Acyl-CoA Dehydrogenase, C-4 To C-12 Straight Chain (ACADM) antibody

Details for Product No. ABIN649241
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Antigen
Synonyms acaDM, ACAD1, MCAD, MCADH, AU018656
Reactivity
Human, Rat (Rattus)
(57), (30), (25), (15), (14), (13), (12), (2), (1)
Host
Rabbit
(48), (7), (4)
Clonality
Monoclonal
Conjugate
Un-conjugated
(1), (1), (1), (1), (1), (1), (1), (1), (1), (1), (1)
Application
Western Blotting (WB), Immunohistochemistry (IHC), Immunofluorescence (IF)
(48), (19), (15), (11), (10), (10), (5), (4), (4), (2)
Pubmed 3 references available
Quantity 100 µL
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Catalog No. ABIN649241
450.00 $
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Specificity A synthetic peptide corresponding to residues in human ACADM was used as an immunogen.
Alternative Name ACADM
Background Medium-chain specific acyl-CoA dehydrogenase (ACADM) is a homotetramer enzyme of the mitochondrial flavoenzyme family that catalyzes the initial reaction in medium chain fatty acid beta-oxidation (1, 2). ACADM is specific for acyl chain lengths of 4 to 16 (3). It utilizes the electron transfer flavoprotein (ETF) as an electron acceptor that transfers the electrons to the main mitochondrial respiratory chain via ETF-ubiquinone oxidoreductase (3). Defects in the ACADM gene cause medium-chain acyl-CoA dehydrogenase deficiency (MCADD), a metabolic disorder characterized by fasting hypoglycemia (3). Mutation analysis can diagnose MCADD, which is currently screened in newborns, since its monogene may be modified by genetic variations (4).
Molecular Weight 43 kDA
Gene ID 10232
UniProt P11310
Research Area Signaling, Cell Signaling, Protein Modifications, Metabolism, Cell Structure
Application Notes The suggested dilution is: WB: = 1:1000-10000 , IHC: = 1:100-250
Comment

Background: Medium-chain specific acyl-CoA dehydrogenase (ACADM) is a homotetramer enzyme of the mitochondrial flavoenzyme family that catalyzes the initial reaction in medium chain fatty acid beta-oxidation (1, 2). ACADM is specific for acyl chain lengths of 4 to 16 (3). It utilizes the electron transfer flavoprotein (ETF) as an electron acceptor that transfers the electrons to the main mitochondrial respiratory chain via ETF-ubiquinone oxidoreductase (3). Defects in the ACADM gene cause medium-chain acyl-CoA dehydrogenase deficiency (MCADD), a metabolic disorder characterized by fasting hypoglycemia (3). Mutation analysis can diagnose MCADD, which is currently screened in newborns, since its monogene may be modified by genetic variations (4).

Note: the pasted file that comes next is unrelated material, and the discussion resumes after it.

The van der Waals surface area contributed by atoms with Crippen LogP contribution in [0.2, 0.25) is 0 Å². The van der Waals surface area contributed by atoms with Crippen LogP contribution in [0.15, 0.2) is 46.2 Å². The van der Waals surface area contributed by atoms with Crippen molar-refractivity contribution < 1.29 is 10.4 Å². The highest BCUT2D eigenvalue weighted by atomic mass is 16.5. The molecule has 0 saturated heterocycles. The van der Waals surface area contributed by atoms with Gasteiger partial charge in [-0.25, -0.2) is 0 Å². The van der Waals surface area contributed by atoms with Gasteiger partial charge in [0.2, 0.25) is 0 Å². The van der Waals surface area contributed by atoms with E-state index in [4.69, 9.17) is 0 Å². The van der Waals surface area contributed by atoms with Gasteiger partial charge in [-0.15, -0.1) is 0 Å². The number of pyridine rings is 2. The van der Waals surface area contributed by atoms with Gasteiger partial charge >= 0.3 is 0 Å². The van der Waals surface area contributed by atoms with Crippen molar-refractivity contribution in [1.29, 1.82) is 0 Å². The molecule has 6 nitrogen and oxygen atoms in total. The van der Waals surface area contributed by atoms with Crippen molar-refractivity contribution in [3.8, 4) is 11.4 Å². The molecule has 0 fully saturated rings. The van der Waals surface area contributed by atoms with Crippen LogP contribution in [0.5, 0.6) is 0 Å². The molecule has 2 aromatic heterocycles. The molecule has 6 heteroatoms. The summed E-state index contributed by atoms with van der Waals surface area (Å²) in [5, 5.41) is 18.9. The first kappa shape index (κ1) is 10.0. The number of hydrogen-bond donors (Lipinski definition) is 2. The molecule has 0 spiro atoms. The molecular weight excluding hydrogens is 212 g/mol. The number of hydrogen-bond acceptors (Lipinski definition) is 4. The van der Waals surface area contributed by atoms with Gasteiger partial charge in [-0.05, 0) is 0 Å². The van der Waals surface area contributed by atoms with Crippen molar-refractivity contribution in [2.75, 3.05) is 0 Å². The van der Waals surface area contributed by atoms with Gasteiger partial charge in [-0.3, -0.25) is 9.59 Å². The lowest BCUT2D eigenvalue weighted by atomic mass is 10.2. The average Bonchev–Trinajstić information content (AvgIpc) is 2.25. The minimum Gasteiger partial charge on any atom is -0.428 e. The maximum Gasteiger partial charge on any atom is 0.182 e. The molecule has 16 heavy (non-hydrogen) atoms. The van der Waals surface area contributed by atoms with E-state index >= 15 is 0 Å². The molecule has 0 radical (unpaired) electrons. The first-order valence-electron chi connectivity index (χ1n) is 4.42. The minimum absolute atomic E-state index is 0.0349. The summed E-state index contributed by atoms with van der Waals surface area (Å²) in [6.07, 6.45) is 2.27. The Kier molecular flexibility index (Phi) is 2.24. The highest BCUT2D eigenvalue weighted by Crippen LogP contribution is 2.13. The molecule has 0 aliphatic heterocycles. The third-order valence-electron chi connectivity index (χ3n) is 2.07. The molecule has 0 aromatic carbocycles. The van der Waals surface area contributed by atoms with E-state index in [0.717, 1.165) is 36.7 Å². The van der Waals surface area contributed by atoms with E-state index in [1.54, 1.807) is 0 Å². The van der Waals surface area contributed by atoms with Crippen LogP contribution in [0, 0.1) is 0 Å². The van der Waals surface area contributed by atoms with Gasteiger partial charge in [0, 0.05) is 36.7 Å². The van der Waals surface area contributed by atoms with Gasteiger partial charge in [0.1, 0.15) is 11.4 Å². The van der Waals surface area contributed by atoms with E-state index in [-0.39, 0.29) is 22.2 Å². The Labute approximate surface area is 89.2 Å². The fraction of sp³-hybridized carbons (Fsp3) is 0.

Restrictions For Research Use only
Format Liquid
Buffer 50 mM Tris-Glycine (pH 7.4), 0.15 M NaCl, 40% Glycerol, 0.01% sodium azide and 0.05% BSA.
Preservative Sodium azide
Precaution of Use This product contains sodium azide: a POISONOUS AND HAZARDOUS SUBSTANCE which should be handled by trained staff only.
Storage -20 °C
Storage Comment ACADM Antibody can be stored at -20°C for up to 12 months from time of receipt.
Expiry Date 12 months
Background publications Zhang, Kelly, Kim et al.: "Structural organization and regulatory regions of the human medium-chain acyl-CoA dehydrogenase gene." in: Biochemistry, Vol. 31, Issue 1, pp. 81-9, 1992 (PubMed).

Gregersen, Andresen, Corydon et al.: "Mutation analysis in mitochondrial fatty acid oxidation defects: Exemplified by acyl-CoA dehydrogenase deficiencies, with special focus on genotype-phenotype relationship." in: Human mutation, Vol. 18, Issue 3, pp. 169-89, 2001 (PubMed).

"The Universal Protein Resource (UniProt) 2009." in: Nucleic acids research, Vol. 37, Issue Database issue, pp. D169-74, 2008 (PubMed).

Validation Images
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